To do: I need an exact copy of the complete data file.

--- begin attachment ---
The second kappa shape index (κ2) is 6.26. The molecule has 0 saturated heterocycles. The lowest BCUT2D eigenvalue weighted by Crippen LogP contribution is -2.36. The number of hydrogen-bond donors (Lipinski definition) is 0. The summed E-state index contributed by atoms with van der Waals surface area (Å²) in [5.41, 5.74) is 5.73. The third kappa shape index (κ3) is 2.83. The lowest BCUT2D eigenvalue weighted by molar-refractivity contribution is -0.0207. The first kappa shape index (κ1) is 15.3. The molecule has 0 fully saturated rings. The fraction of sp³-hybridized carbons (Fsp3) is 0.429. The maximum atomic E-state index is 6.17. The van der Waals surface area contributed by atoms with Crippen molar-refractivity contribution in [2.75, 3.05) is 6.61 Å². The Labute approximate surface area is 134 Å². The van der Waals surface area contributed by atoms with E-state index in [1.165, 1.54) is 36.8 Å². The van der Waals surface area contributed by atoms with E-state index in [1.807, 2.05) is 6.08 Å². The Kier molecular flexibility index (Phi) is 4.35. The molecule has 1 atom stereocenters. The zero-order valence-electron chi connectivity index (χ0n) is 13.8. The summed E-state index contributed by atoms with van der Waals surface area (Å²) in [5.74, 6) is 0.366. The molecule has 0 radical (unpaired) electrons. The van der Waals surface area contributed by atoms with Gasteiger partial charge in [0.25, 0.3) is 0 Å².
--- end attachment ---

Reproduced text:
The second kappa shape index (κ2) is 6.26. The molecule has 0 saturated heterocycles. The lowest BCUT2D eigenvalue weighted by Crippen LogP contribution is -2.36. The number of hydrogen-bond donors (Lipinski definition) is 0. The summed E-state index contributed by atoms with van der Waals surface area (Å²) in [5.41, 5.74) is 5.73. The third kappa shape index (κ3) is 2.83. The lowest BCUT2D eigenvalue weighted by molar-refractivity contribution is -0.0207. The first kappa shape index (κ1) is 15.3. The molecule has 0 fully saturated rings. The fraction of sp³-hybridized carbons (Fsp3) is 0.429. The maximum atomic E-state index is 6.17. The van der Waals surface area contributed by atoms with Crippen molar-refractivity contribution in [2.75, 3.05) is 6.61 Å². The Labute approximate surface area is 134 Å². The van der Waals surface area contributed by atoms with E-state index in [1.165, 1.54) is 36.8 Å². The van der Waals surface area contributed by atoms with E-state index in [1.807, 2.05) is 6.08 Å². The Kier molecular flexibility index (Phi) is 4.35. The molecule has 1 atom stereocenters. The zero-order valence-electron chi connectivity index (χ0n) is 13.8. The summed E-state index contributed by atoms with van der Waals surface area (Å²) in [5.74, 6) is 0.366. The molecule has 0 radical (unpaired) electrons. The van der Waals surface area contributed by atoms with Gasteiger partial charge in [0.25, 0.3) is 0 Å².